As I browsed the Met Gala outfits when I woke up this morning, I was left both impressed and confused. The outfits were as good as they always are — some unusual, some beautiful. However, I couldn’t quite get my head around the theme i.e. “Camp: Notes on Fashion”. I had literally no idea what it meant, but only when I began to understand its meaning did I fully appreciate the outfits and their societal implications.
When I think of camp I think of the wilderness, cargo pants and dirt. When I looked at the Met Gala outfits they did not resemble anything close to this connotation. However, further research brought me to the actual meaning. Camp is eccentric and it is different — most importantly, it is really hard to define. This year’s Gala theme was based on Susan Sontag’s seminal 1964 essay Notes on “Camp”, which posited different ways in which the concept could be construed.
Looking at the attendees with new eyes, some seemed to hit the theme spot on while others completely missed the mark. The Jenner sisters, Harry Styles and Janelle Monae completely embodied “camp” while others such as Jennifer Lopez, Riley Keough and Tom Ford dressed as if they didn’t know there was a theme at all. And what an important theme to miss! The most interesting aspects of “camp” are its social history and its roots in queer culture.
As Lena Waithe and Kerby Jean put so plainly on the back of their pinstriped suits “black drag queens invented camp”. Camp has its origins in 17th century France with Louis XIV and his brother Philipe, Duke of Orleans. Louis XIV popularized high heels and invented ballet. He is responsible for France being the fashion, art and culture hub that it is today. His brother Philipe dressed very feminine and was very interested in women’s roles. He was believed to be a gay man, starting the long history of queer identity in camp fashion.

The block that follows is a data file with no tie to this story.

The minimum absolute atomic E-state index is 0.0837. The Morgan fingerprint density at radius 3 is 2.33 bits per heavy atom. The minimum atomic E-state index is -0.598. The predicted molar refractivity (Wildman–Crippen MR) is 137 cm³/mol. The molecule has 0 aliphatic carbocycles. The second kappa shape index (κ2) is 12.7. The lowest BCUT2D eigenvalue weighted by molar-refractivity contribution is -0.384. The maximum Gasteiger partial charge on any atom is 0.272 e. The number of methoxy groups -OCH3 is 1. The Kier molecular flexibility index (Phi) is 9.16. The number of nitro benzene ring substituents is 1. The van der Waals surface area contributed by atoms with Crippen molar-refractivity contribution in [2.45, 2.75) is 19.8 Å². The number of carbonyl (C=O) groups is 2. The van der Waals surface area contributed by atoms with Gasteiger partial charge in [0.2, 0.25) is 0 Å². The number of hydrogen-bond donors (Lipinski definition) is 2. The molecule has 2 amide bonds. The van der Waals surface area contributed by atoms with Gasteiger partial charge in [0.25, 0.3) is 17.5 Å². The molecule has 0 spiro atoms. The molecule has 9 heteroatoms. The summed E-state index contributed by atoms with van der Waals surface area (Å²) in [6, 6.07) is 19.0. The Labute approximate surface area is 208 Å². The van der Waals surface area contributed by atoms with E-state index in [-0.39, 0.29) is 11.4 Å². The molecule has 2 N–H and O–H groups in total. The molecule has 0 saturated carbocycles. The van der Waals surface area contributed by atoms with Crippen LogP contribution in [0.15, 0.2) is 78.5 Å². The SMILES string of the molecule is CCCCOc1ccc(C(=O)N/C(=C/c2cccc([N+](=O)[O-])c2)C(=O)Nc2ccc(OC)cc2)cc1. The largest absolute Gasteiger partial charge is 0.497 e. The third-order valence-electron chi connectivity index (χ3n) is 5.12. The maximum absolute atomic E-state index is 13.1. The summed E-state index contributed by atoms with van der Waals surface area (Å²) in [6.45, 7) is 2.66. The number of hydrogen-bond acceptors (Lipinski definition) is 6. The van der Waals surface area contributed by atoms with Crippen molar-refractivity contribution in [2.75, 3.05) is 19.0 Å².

Many of the men walking the red carpet followed closely in Philipe’s footsteps. Men including before mentioned Harry Styles, Ezra Miller, Jared Leto and Micheal Urie broke gender roles by sporting dresses and effeminate clothing. They seemed to be the only men who followed the theme, which called for a break out of masculine norms. At an event which most men are underdressed at, it was a pleasant surprise to see men push the envelope of fashion.
The great thing is that no one was surprised by the way these men dressed and they received major positive feedback. This normalization of gender role breaking dress is a huge push forward for the LGBT community, as men who dress in this style are often looked down upon.
However, camp isn’t just about feminine or exuberant dressing. At the very root, it is a way for LGBT individuals to communicate with one another. Drag is a direct expression of camp sensibilities. Drag is about exaggeration (over-the-top looks and makeup), artifice (impersonation), and theatricality. Ru Paul was also in attendance at the Met Gala, dressed in a vibrant pink suit in customary camp fashion.
It is apparent that the 2019 Met Gala has made history. Putting queer fashion in the spot light for the first time. LGBT culture and fashion is often overlooked unfairly, even though it has shaped the past, present and future. Right know we are witnessing a change for the future of LGBT individuals, a push for more acceptance and normalization, and finally getting the credit the community deserves.
Photo courtesy of Vanity Fair